The majority of attacks on computer systems take advantage of vulnerabilities in the algorithms they use. For example, they exploit bugs, buffer overflows or bad random number generators in order to break the security of the targeted system. In contrast, a side channel attack leverages the hardware of the system in order to attack it. Common side channel examples include monitoring the system's power consumption, electromagnetic radiation, and even sound.

One popular source of side channels (which we also use for Spook.js) is the processor's cache. The cache is a hardware component which stores recently used data in memory to provide faster access. Although this speeds up performance, an attacker can measure the time it takes to retrieve certain data and thus infer if another program has accessed it. This allows the attacker to retrieve the target's memory access pattern, which in many cases is highly correlated with the data processed by the target. Finally, cache side channels are useful as a building block in speculative and transient execution attacks, such as Spook.js, Spectre and Meltdown.

Spectre is a hardware vulnerability that affects nearly every general purpose processor. This includes nearly all modern Intel, AMD, and Apple CPUs, both for desktops and laptops. At a high level, the majority of recent processors predict the outcome of a branch if it cannot be computed quickly, and continue executing instructions along the prediction. If the prediction is incorrect, the processor must roll back the instructions it executed speculatively, alongside any state changes incurred by these instructions.

However, speculative execution leaves traces in the CPU's microarchitectural state, notably in the cache. Thus, a Spectre attacker might confuse the CPU's branch predictor into incorrectly executing instructions that should not have been executed otherwise. In case this incorrect speculation operates over private data, it is possible to leak the data via a side channel thus allowing attackers to read data otherwise inaccessible to them. In particular, in case a suitable Spectre-vulnerable code pattern (gadget) is present in a process belonging to a targeted program, an attacker might abuse this gadget in order to recover the contents of the process's entire address space and the data within it. Being a fundamental issue with speculative execution, Spectre is a threat to nearly all software, ranging from the computer's operating system to the web browser.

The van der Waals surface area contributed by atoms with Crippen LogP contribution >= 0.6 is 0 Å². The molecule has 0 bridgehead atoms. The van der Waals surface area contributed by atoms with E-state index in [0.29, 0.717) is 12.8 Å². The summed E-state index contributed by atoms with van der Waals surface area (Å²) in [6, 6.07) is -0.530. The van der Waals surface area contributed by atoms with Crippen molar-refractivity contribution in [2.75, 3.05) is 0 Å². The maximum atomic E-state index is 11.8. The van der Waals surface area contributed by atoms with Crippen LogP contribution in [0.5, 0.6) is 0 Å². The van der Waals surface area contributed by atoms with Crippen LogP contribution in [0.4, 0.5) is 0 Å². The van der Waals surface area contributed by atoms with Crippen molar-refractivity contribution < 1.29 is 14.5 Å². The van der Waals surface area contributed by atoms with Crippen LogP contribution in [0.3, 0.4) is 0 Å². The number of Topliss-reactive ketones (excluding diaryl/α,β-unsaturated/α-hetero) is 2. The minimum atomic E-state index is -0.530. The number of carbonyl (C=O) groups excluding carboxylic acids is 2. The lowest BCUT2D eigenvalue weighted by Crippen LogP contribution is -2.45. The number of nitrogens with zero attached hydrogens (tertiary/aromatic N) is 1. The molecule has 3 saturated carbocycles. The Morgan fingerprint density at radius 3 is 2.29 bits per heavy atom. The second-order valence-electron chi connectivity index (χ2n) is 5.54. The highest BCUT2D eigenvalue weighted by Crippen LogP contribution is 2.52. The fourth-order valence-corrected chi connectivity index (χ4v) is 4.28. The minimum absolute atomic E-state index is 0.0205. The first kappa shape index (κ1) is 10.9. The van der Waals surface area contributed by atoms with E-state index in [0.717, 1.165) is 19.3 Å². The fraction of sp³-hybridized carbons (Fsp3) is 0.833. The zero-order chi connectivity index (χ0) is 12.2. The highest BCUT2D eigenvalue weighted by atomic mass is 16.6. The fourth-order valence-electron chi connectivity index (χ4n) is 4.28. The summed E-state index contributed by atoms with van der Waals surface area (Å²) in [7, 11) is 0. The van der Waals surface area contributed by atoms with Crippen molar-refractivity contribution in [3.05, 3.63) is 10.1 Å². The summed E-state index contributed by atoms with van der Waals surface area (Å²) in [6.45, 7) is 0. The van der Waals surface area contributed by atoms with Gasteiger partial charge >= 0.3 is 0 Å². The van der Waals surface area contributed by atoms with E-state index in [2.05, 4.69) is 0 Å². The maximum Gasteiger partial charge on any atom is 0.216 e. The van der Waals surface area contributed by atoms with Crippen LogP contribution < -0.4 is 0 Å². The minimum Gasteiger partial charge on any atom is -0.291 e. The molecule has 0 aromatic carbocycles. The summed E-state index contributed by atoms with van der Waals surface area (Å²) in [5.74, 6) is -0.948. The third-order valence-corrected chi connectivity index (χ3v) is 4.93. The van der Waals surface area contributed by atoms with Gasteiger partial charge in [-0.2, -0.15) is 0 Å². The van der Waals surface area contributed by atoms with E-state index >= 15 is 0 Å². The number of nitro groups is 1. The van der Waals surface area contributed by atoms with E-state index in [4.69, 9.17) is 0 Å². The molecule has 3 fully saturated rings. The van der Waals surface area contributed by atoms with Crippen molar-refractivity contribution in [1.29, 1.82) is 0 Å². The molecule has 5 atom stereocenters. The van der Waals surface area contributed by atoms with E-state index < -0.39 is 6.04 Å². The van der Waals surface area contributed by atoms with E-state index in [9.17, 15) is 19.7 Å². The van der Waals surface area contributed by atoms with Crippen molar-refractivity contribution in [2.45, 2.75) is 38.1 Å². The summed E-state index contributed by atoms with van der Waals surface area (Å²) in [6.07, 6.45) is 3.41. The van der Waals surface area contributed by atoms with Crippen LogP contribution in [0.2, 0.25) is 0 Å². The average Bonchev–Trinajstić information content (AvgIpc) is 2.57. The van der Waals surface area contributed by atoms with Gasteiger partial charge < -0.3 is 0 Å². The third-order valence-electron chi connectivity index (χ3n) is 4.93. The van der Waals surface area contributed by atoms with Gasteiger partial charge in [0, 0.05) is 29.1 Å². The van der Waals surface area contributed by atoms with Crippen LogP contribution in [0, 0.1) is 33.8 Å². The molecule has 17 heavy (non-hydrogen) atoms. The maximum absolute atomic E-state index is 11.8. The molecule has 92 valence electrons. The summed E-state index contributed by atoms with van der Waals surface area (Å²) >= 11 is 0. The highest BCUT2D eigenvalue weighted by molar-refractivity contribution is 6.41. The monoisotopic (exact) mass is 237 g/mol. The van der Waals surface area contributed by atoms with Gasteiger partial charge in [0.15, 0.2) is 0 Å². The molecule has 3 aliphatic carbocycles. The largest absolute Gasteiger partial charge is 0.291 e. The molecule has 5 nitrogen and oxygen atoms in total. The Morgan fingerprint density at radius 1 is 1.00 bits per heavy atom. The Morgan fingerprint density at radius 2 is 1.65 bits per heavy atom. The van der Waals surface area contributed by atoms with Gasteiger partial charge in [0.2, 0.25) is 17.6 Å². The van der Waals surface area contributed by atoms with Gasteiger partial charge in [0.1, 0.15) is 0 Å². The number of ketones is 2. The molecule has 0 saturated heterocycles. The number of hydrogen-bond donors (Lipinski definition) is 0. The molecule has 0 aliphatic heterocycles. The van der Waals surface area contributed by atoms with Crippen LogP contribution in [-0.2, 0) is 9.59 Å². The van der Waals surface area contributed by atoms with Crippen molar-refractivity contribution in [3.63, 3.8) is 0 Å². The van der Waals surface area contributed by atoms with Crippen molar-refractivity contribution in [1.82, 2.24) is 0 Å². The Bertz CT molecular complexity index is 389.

Operating systems such as Windows, Linux, and macOS currently isolate different programs into different units of execution called processes. The CPU then enforces this isolation at the hardware level, preveting one process from accessing the contents of other processes.

Strict Site Isolation is a recent browser architecture aimed at increasing browser security. Rather then arbitrarily assign different websites into different processes, browsers with Strict Site Isolation enabled ensure that content from different websites will be located in different processes. For example, data pertaining to google.com will never share the same process as the data for wikipedia.org, thus ensuring that these websites are isolated from each other at the hardware level.

eTLD+1 is an acronym for effective top-level domain plus one. A top-level domain (TLD) is the part of a domain name without dots, such as "com", "org", or "edu". Users can register domain names under a TLD, like "example.com". On the other hand, an effective top-level domain (eTLD) contains dots and is therefore not a true TLD, but is the part of a domain name under which subdomains can be registered directly. An example is "edu.au", with "adelaide.edu.au" registered under it.

The +1 refers to the term that comes just before the TLD or eTLD, delimited by a dot. That is, for "example.com" it is "example", and for "adelaide.edu.au" it is "adelaide". If two websites share a TLD or eTLD as well as the term preceding it, Chrome might consolidate them into the same process, despite Strict Site Isolation. Thus, Chrome will separate "example.com" and "example.net" due to different TLDs, and also "example.com" and "attacker.com" because the +1 terms (preceding the TLD) are different. However, "attacker.example.com" and "corporate.example.com" are allowed to share the same process due to their common eTLD+1 of "example.com". This allows pages hosted under "attacker.example.com" to potentially extract information from pages under "corporate.example.com".

Spectre is fundamentally a hardware vulnerability where footprints of speculative execution are not cleaned up completely within the processor's state. Thus, Strict Site Isolation cannot fix Spectre. Instead, Strict Site Isolation attempts to limit information leakage by separating the contents of different websites into different processes.